You probably understand the difference between someone who does believe in God and someone who doesn't - the first likely identifies with a particular religion, and the other is an atheist, right? But what about those who identify as agnostics? If you're like many people on either side of the field, your understanding of agnosticism is a bit sketchy. You may have heard something about agnostics being "on the fence" about God, a generalization that leads to other, more inaccurate generalizations.
Religious types tend to view agnostics with a hint of mistrust and disbelief, as in, "You've heard about how great God is, and you still can't decide whether or not to believe?" Atheists, on the other hand, tend to see agnostics as a wishy-washy sort of non-believer who refuses to definitively declare their non-belief "just in case".
Belief Versus Knowledge
The truth is that true agnosticism has nothing to do with belief, and everything to do with knowledge. Being an agnostic simply means that you understand that God cannot be proven either way - the religious cannot prove that he exists, and the atheists cannot prove that he doesn't. A "strong" agnostic thinks that humans are not capable of proving or disproving the existence of God, and that's just the way it is; "empirical" agnostics acknowledge that we cannot do so now, but we may be able to someday in the future. Agnosticism is simply an understanding that all religions or non-religions are based on belief, and not absolute truths. There are also the pragmatic agnostics, who believe that if there is a God, he doesn't seem too concerned about his creation, so the question is purely an academic one meant largely for debate rather than revelation of divine truths.
Coexistence of Faith and Truth
You can be an agnostic and still be a believer or non-believer - in other words, you may say, "I can't prove that God exists, but I'm pretty sure he does," or "I don't think God exists, but I can't absolutely prove it." Agnostics who believe are called "agnostic theists", and those who don't believe are called "agnostic atheists" - but there's a whole other subset of agnostics who believe we are putting the cart before the horse on this whole God thing. Ignosticists believe that before we can even set out to prove or disprove God, we must first come to a conclusion regarding the definition of God - not a simple thing. Even within your particular church there are probably as many definitions of God as there are parishioners, but the provable definition has to be cohesive, inclusive and exclusive. Belief in God is personal, but proof of God is universal.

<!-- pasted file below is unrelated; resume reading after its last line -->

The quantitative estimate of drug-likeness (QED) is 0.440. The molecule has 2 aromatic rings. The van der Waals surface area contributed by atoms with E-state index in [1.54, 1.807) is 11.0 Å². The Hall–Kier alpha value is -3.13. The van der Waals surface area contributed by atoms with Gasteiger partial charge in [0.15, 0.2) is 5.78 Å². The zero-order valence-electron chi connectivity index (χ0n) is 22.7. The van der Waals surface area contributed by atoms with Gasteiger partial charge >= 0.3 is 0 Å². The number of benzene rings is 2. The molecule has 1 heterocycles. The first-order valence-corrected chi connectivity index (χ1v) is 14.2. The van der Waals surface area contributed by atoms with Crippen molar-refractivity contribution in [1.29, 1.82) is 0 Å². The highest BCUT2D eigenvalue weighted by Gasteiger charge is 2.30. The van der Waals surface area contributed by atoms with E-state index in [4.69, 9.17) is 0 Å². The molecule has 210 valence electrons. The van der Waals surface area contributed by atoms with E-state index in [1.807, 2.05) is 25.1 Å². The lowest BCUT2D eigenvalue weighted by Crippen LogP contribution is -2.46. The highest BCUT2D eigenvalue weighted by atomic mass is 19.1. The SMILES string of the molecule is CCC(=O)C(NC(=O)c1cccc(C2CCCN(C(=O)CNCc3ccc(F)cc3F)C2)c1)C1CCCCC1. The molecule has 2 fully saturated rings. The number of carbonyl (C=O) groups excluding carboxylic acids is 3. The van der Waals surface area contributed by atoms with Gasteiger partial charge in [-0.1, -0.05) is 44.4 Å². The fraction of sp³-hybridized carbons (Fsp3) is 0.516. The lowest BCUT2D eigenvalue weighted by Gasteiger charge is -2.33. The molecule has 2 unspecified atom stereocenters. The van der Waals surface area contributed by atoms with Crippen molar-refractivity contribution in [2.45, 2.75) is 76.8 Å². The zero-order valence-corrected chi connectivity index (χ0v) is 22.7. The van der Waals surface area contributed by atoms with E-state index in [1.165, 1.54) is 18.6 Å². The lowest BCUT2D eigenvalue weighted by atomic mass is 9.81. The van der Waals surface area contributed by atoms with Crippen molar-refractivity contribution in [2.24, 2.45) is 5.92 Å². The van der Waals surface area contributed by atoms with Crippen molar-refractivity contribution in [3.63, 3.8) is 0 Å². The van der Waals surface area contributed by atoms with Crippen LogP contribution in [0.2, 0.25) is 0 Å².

The Ancient Question
Agnosticism is as old as religion, and is embraced by some as part of the mystery of faith. The Hindu religion is famous for its agnostic leanings, and the Rigveda is a prime example. In discussing the creation of the universe and the Gods, the Rigveda proclaims, "Who really knows?" - a classic agnostic question and the foundation of the school of thought.
The Greek philosophers founded the school of skepticism based on the understanding that nobody can really prove anything where God or anything else is concerned. That planted the seeds of doubt and curiosity in thinkers from then forward, resulting in the likes of Aristotle, Descartes, Kierkegaard, Kant, Hume, Huxley and Russell, who have all put forward their own philosophies regarding the existence or non-existence of God - or more accurately, why we'll never know or how we could someday find out. Some attempt to deduce the existence of God, but Douglas Adams famously said that if God is faith, proving his existence would cause him to disappear in a puff of logic.